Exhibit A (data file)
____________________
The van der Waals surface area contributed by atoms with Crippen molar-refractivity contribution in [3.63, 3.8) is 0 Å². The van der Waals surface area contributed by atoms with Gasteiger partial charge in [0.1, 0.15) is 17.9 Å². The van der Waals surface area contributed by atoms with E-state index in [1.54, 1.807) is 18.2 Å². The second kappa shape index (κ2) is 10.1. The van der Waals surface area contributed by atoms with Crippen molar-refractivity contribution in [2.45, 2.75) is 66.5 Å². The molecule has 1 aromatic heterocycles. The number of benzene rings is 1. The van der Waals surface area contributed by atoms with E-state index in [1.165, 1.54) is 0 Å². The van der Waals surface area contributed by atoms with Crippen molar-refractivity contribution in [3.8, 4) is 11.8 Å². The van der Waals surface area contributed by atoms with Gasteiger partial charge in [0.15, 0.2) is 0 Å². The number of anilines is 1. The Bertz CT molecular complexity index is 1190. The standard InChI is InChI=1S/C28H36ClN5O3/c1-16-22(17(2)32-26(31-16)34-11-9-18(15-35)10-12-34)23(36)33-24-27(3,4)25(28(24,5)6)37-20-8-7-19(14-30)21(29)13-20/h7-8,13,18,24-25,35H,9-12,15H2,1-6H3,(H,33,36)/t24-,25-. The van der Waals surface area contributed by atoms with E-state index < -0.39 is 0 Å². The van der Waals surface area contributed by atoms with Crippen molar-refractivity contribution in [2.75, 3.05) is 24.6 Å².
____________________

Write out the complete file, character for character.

The van der Waals surface area contributed by atoms with Crippen molar-refractivity contribution in [3.63, 3.8) is 0 Å². The van der Waals surface area contributed by atoms with Gasteiger partial charge in [0.1, 0.15) is 17.9 Å². The van der Waals surface area contributed by atoms with E-state index in [1.54, 1.807) is 18.2 Å². The second kappa shape index (κ2) is 10.1. The van der Waals surface area contributed by atoms with Crippen molar-refractivity contribution in [2.45, 2.75) is 66.5 Å². The molecule has 1 aromatic heterocycles. The number of benzene rings is 1. The van der Waals surface area contributed by atoms with E-state index in [1.165, 1.54) is 0 Å². The van der Waals surface area contributed by atoms with Crippen molar-refractivity contribution in [3.8, 4) is 11.8 Å². The van der Waals surface area contributed by atoms with Gasteiger partial charge in [0.15, 0.2) is 0 Å². The number of anilines is 1. The Bertz CT molecular complexity index is 1190. The standard InChI is InChI=1S/C28H36ClN5O3/c1-16-22(17(2)32-26(31-16)34-11-9-18(15-35)10-12-34)23(36)33-24-27(3,4)25(28(24,5)6)37-20-8-7-19(14-30)21(29)13-20/h7-8,13,18,24-25,35H,9-12,15H2,1-6H3,(H,33,36)/t24-,25-. The van der Waals surface area contributed by atoms with E-state index < -0.39 is 0 Å². The van der Waals surface area contributed by atoms with Crippen molar-refractivity contribution in [2.75, 3.05) is 24.6 Å².